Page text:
If Myster tells you to open port 6669 and you didn't install any firewall software you may be on a NAT. NAT stands for network address transalation, a system which lets you share an Internet connection among many computers while allowing for unique IP addresses for each computer. Many DSL and Cable modem switches use NAT. Apple's Airport uses NAT. If you're using a switch box to share your internet connection with many computers or are accessing the internet via a wireless connection, you may be using NAT and will not be able to share files. As a result, Myster servers will detect this and assume you're behind a firewall. They will send you a message telling you to configure your system to allow for proper communication before you are able to download from them.

Try using Myster without Airport. ie: connect directly into the cabble/dsl modem.

Problems Running Myster

What are the system requirement for Myster to run properly?

Operating Systems:
Windows (All versions of Windows that support Java: 95-98-ME-2000-XP) + the Java Runtime Environment 1.4 from Sun (9 MB)
Mac OS 8.1-8.6 + Macintosh Runtime for Java 2.2.5 (4.18 MB)
Mac OS 9.x
Mac OS X: Mac OS X 10.1 and up

Hardware:
RAM: 32 MB free
HDD Space: approx. 1 MB + whatever is needed for the Java Virtual Machine
Internet Connection: minimum 56k modem, broadband connection preferred.

When I try to open Myster, it doesn't launch. Instead, Windows tries to open Myster with another application, perhaps Winzip. What's the deal?

Windows does not currently have a JVM installed. If you wish to run Myster, you'll need to download a JVM. We recommend installing Sun's Java Runtime Environment 1.4. (9 Megs)

For more information on Myster and Java, see the Java section below.

Myster won't open. Mac OS tells me there is a Java error. How do I fix this?

You do not currently have a JVM installed on your system. If you wish to run Myster, you'll need to download the Macintosh Runtime for Java 2.2.5 (4.18 Megs)

For more information on Myster and Java, see the Java section below.

Myster doesn't launch. Instead I get this error message: "The main class "Myster" Could not be loaded." What does this mean? What's wrong and how can I get Myster to work on my computer?

This is a Mac OS problem. You have probably moved the application program (named Myster and sporting a cool 'M' Myster logo) from the original folder it was in. The Myster application program relies on certain other files in the Myster folder. If you move the Application program from the folder, it can no longer find the files it needs to launch and you are presented with an error message.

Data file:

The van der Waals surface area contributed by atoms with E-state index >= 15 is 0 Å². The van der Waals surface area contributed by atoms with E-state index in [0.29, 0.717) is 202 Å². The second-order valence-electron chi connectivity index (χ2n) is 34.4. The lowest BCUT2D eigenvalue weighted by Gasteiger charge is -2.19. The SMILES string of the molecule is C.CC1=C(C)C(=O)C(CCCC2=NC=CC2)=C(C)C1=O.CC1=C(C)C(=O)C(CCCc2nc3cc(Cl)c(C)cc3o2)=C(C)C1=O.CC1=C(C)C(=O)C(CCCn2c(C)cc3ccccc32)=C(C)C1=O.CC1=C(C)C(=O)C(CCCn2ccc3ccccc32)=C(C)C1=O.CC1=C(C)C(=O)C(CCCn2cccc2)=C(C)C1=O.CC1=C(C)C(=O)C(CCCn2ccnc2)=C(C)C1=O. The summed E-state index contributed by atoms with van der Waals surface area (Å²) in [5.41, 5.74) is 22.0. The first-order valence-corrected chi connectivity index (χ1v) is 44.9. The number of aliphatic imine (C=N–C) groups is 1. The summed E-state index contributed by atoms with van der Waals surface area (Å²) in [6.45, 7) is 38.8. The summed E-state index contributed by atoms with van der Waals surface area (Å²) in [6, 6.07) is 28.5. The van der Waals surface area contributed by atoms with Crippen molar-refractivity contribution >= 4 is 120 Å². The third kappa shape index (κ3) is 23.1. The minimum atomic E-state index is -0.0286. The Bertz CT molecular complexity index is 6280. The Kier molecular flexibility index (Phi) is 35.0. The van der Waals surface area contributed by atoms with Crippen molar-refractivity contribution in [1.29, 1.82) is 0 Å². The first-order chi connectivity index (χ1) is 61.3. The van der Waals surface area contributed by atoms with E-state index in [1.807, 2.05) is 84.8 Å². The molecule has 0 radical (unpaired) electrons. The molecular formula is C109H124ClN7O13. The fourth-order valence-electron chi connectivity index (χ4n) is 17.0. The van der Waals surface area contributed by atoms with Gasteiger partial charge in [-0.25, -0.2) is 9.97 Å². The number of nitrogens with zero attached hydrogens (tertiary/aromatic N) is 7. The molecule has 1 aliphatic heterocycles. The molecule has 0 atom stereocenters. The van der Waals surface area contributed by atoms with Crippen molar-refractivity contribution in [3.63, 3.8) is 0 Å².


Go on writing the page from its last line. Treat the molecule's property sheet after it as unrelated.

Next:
To remedy this problem, simply place the Myster Application program back in the Myster folder containing, among other things, the 'Myster.jar' file. Double click on the Myster Application program. Myster should now launch normally.

If you wish to access Myster more quickly without having to navigate to its folder, simply create an alias (Mac OS Classic), drag it to the Dock (Mac OS X) or make a shortcut (Windows).

Myster & Java

Do I have to install Java for my operating system?

Myster will not run without a Java Virtual Machine (JVM) installed on your system. A Java Virtual Machine allows you to run Java applications on your computer.

Examples of JVMs are:
MRJ: Mac OS Runtime for Java
JRE: Windows Java Runtime Environment

The question of whether installation of a JVM is needed differs between operating systems.

Mac OS 8.1 - 8.6: Yes. Mac OS 8.1-8.6 need upgrading to MRJ 2.2.5.
You can download version 2.2.5 of the MRJ archive here.

Mac OS 9.x: No. Mac OS 9.x comes with the latest version of MRJ and since Apple has stopped further development for the Classic environment, it is unlikely there will be any more upgrades to the Classic JVM.

Mac OS X: Please note that while Myster will run on Mac OS X 10.1 and up, we only officially support the LATEST version of Mac OS X. If you don't have the latest version of Mac OS X, may we suggest that you upgrade Mac OS X to allow Myster to run optimally.

That said, every release of Mac OS X comes with its own built in, ready to use Java Virtual Machine. All you need to run Myster under Mac OS X is Myster itself. All upgrading of the JVM under Mac OS X is done through the Software Update control panel which installs the necessary software automatically. Isn't that nice?

Windows: Yes. Windows does come equipped with Microsoft's JVM but Myster REQUIRES Sun's implementation. Sun's JVM must be be downloaded and installed for Myster to run under Windows. You can download Sun's Java Runtime Environment 1.4 here.

Myster won't open. Mac OS tells me there is a Java error. How do I fix this?

You do not currently have a JVM installed on your system. If you wish to run Myster, you'll need to download the Macintosh Runtime for Java 2.2.5 (4.18 Megs)